The ribosome is the protein-producing nanomachine in cells that keeps the human body cranking along. A discovery by University of Maryland researchers has provided a clue that could lead to programming the ribosome to fight viruses like HIV AIDS and SARS.
In the March 23 issue of the journal Molecular Cell, University of Maryland biology professor Jonathan Dinman and research assistant professor Artural Meskauskas describe how their discovery of the function of some long protein finger-like structures in the ribosome could lead to new antiviral therapies in the near future.
"One such finger, located in a ribosomal protein called L3, acts as a switch to help the ribosome coordinate all of its functions," said Dinman. "We found that by altering this switch, the cell lost its ability to propagate viruses. If we could mimic this, we could target the L3 protein for antiviral therapies."
Turning Off A Virus
The ribosome is a complex molecular machine that makes proteins, the molecular building blocks of our bodies. "I think of the ribosome as a nanomachine that coordinates events in a sequential order," Dinman said. "The core of the ribosome is made up mostly of RNA, and this does most of the heavy lifting. But the outsides of ribosomes are also decorated with proteins, and these tend to have long tentacle-like structures that extend deep into ribosomal cores."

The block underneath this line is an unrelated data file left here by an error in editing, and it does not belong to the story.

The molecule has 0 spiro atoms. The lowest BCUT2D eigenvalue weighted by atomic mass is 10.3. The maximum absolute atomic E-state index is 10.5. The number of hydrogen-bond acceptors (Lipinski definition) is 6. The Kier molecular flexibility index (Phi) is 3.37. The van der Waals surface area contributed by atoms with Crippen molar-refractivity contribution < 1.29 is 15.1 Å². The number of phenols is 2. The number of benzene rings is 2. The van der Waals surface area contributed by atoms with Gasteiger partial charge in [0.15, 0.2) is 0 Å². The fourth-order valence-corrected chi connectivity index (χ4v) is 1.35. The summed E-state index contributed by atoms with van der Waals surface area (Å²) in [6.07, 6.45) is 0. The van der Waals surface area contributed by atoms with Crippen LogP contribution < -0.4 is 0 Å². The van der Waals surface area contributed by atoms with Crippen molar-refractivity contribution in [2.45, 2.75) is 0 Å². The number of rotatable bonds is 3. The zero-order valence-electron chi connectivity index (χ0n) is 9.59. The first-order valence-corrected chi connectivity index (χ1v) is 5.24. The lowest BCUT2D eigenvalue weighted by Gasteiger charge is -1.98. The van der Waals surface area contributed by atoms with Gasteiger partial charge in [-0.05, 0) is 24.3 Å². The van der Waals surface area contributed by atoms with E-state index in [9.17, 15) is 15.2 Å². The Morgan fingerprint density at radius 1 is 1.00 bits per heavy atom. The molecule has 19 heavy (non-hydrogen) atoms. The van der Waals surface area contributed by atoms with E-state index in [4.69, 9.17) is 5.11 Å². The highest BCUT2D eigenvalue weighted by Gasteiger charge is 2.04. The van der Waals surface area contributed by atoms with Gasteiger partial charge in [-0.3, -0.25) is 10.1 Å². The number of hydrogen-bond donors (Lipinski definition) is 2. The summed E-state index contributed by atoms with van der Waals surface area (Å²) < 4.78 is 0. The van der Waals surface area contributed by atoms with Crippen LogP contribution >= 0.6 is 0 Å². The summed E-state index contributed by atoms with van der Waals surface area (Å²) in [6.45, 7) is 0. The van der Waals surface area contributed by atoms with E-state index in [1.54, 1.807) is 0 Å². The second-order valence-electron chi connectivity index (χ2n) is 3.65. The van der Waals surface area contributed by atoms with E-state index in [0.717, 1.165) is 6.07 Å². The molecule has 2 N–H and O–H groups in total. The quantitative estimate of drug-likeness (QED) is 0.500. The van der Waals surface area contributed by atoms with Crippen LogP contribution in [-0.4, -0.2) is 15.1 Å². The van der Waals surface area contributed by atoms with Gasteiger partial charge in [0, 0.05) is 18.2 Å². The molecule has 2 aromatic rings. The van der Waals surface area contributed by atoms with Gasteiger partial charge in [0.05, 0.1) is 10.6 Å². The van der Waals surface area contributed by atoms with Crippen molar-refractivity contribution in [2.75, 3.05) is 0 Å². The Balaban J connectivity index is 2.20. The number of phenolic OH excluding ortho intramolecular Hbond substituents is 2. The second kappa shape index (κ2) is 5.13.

According to Dinman and Meskauskas' paper, previous studies have shown that L3 plays an important role in a number of cellular functions, including drug resistance and virus replication.
"The finger-like extensions of L3 may help coordinate ribosome-associated functions by acting as a switch or a gatekeeper," Dinman said. "When you alter the L3 switch, you alter the way the ribosome coordinates all of the functions of the cell. We found that the cells with this L3 mutation could not reproduce viruses.
"These mutant forms of L3 also made cells resistant to certain antibiotics. Understanding how these mutants affect the interactions between ribosomes and factors that lead to drug resistance can provide the foundation for design of new antibacterials to counter resistance of pathogens to drugs," said Dinman. "This study also provides a basis for deeper insight into design of small molecule antiviral therapies, hopefully in the near future."